Headsets like the Vision Pro have a shortsighted future

Vision Pro on a woman, eyes crossed out in red
Pictured: Vision Pro on a woman, eyes crossed out in red
// Blinded by potential
Anula Wiwatowska
Jan 31, 2024
Icon Time To Read2 min read

Published on January 30, 2024

Initial reviews are in, and by all accounts Apple’s Vision Pro is the best AR/VR/Spatial Computing device to hit the market. Apple CEO Tim Cook has long been saying that augmented reality is the future of computing, and while the tech giant’s entry to the market is bound to push more users towards the experience, we're ignoring one crucial detail. If we all start wearing screens on our face, we’ll go blind

Myopia or short-sightedness has already been deemed a pandemic by the optometry community. As of 2022 40% of Australians have been diagnosed with myopia, and by 2050 it is estimated that over half of the world’s population will need a prescription for the condition. These issues, according to visual therapist Dr Miki Zilnicki stem from screen use.

“There is going to be a huge increase in myopia because of all of this device use, and that is really what the biggest concern is,” said Dr Zilnicki. “We are literally living in evolution, our visual systems are changing because of our environment.” 

Myopia prescriptions can cause the eyeball to elongate from it’s normal sphere shape to an ellipsoid - this leaves the eye more prone to retinal tears, holes, detachments, cataracts, and blindness. If current trends of screen use continue, the Australian Institute of Health and Welfare predicts that up to a fifth of those diagnosed with myopia will see a significantly increased risk of blindness. What if those trends are expedited? What if instead of sitting 40cm from our screens, we pushed them just centimetres from our eyes?

Current recommendations tell us to limit screen time, to take a break every 20 minutes and go touch grass. Advice around VR headsets is the same, but that isn’t conducive with the marketing for the Vision Pro. Promotional materials show people going about their day wearing these goggles; doing laundry, watching movies, chatting while your LED eyeballs make some form of eye contact with the other person. Apple, and indeed Tim Cook himself want the use of the Vision Pro and reality to blend. Back in 2017 Cook said, 

“Unlike Virtual Reality, which closes the world out, AR allows individuals to be present in the world.” He’s reiterated this same belief over and over again in as many words. The idea of the Vision Pro is not to isolate the user to its own little world, but instead open up the world while wearing it. It doesn’t seem like the kind of thing Apple wants you putting down every 20 minutes.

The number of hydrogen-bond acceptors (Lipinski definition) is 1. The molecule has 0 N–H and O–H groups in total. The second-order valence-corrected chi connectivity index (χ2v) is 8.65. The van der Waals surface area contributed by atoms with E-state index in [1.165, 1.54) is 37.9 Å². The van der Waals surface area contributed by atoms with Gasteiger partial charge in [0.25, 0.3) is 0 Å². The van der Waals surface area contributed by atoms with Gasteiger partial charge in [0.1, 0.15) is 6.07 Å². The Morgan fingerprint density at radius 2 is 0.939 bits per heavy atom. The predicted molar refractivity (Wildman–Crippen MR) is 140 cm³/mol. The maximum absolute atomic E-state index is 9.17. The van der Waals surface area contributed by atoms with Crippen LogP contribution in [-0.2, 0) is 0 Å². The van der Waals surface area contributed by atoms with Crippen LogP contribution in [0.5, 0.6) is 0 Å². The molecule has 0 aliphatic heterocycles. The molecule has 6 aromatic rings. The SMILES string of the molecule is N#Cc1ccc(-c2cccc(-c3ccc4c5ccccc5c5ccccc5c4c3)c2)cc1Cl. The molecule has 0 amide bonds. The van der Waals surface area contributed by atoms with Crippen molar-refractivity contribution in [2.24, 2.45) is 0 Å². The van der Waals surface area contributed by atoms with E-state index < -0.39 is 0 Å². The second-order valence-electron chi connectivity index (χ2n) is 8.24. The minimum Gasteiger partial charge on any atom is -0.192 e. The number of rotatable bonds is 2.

Ocular health around headsets isn’t just an Apple problem of course. Many VR headsets including the Meta Quest 3 include features like eye-relief adjustments that allow for better visual comfort, and prescription lenses for the glasses themselves. These accommodations are something, but they don’t get to the core of the issue - our bodies simply aren’t designed to be staring at things up close.

There is no doubt that the Vision Pro is an awesome product. Its displays are insane, the user experience has been thoughtfully considered, eye tracking and motion controls are moving us closer to the sci-fi future we were told would come in this millennium - but making this the future of personal computing will be a physical challenge as much as it is a technical one. 

Anula Wiwatowska
Written by
Anula Wiwatowska
Anula is the Content and Social Media Editor within the Reviews.org extended universe. Working in the tech space since 2020, she covers phone and internet plans, gadgets, smart devices, and the intersection of technology and culture. Anula was a finalist for Best Feature Writer at the 2022 Consensus Awards, and an eight time finalist across categories at the IT Journalism Awards. Her work contributed to WhistleOut's Best Consumer Coverage win in 2023.

Related Articles

Kogan Internet NBN Review
Kogan Internet: Plans and prices
Kogan wants to connect you to the internet.
Man looking at smartphone
Coles Mobile: Plans and prices
How does Australia's second supermarket telco rate?
Smartphones in a crowd with flashlights on
Numobile: Plans and prices
Need a new mobile plan? Try Numobile.